[EDITORIALS]A burdensome budgetThe budget proposal for fiscal year 2003, laid out by the government on Tuesday, can be considered a kind of an invoice. On average, each person will have to shoulder 3 million won ($2,450) in taxes next year, the government said.
The budget asks the public to pay for the achievements of the current administration. These include overcoming the 1997-1998 Asian financial crisis, the adoption of the sunshine policy and an expansion of the welfare system.
The government has set next year's budget at 111.7 trillion won, up 1.9 percent from this year when supplementary budgets are included. The government tacitly boasts that its budget is the tightest in a decade. It stresses it will stop issuing government bonds to plug budget deficits, thereby achieving a balanced budget in 2003.
But the austere plan seems to be more the result of smaller-than-expected revenues, rather than the government's making extra efforts to trim expenses.
The public, meanwhile, cannot help but feel the bigger burden. The government estimates that the rate of increase for tax revenues will be 9.9 percent next year, compared with predicted nominal economic growth of 8.5 percent.
In lieu of lowered estimates in revenues from income taxes (a 4.8 percent increase), the government plans to increase revenues from indirect taxes, such as value added taxes (a 10.9 percent increase) and a special excise tax (up 20.2 percent). Instead of direct taxes, which render bigger resistance, the government is concentrating on increases in indirect taxes.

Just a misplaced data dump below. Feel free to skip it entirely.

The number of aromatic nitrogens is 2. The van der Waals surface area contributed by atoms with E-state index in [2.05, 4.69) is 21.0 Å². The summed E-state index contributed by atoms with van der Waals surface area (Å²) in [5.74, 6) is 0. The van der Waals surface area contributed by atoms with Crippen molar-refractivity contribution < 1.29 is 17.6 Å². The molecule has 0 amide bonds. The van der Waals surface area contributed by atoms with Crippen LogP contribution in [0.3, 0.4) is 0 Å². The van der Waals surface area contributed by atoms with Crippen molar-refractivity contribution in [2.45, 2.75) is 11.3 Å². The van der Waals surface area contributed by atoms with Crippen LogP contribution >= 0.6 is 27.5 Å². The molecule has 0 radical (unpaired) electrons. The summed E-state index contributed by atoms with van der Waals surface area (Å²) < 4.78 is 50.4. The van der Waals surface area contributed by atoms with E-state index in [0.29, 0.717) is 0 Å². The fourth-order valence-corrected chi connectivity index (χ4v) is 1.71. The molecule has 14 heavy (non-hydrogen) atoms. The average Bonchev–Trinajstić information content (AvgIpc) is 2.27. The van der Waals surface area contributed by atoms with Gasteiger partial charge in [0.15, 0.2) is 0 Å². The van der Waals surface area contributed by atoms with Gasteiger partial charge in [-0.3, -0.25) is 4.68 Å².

The government said the tax increase was inevitable because it expects no extra revenue this year. But a tax increase that surpasses the growth in individual incomes is not acceptable to the public. The government must think about whether it has earnestly tried to cut expenses such as the money it doles out to local governments or for civil servants' expenses. That review will be the responsibility of the National Assembly. We understand the imminent task for the assemblymen is to worry about the presidential election, just three months away, but we ask them to strive to take care of their voters.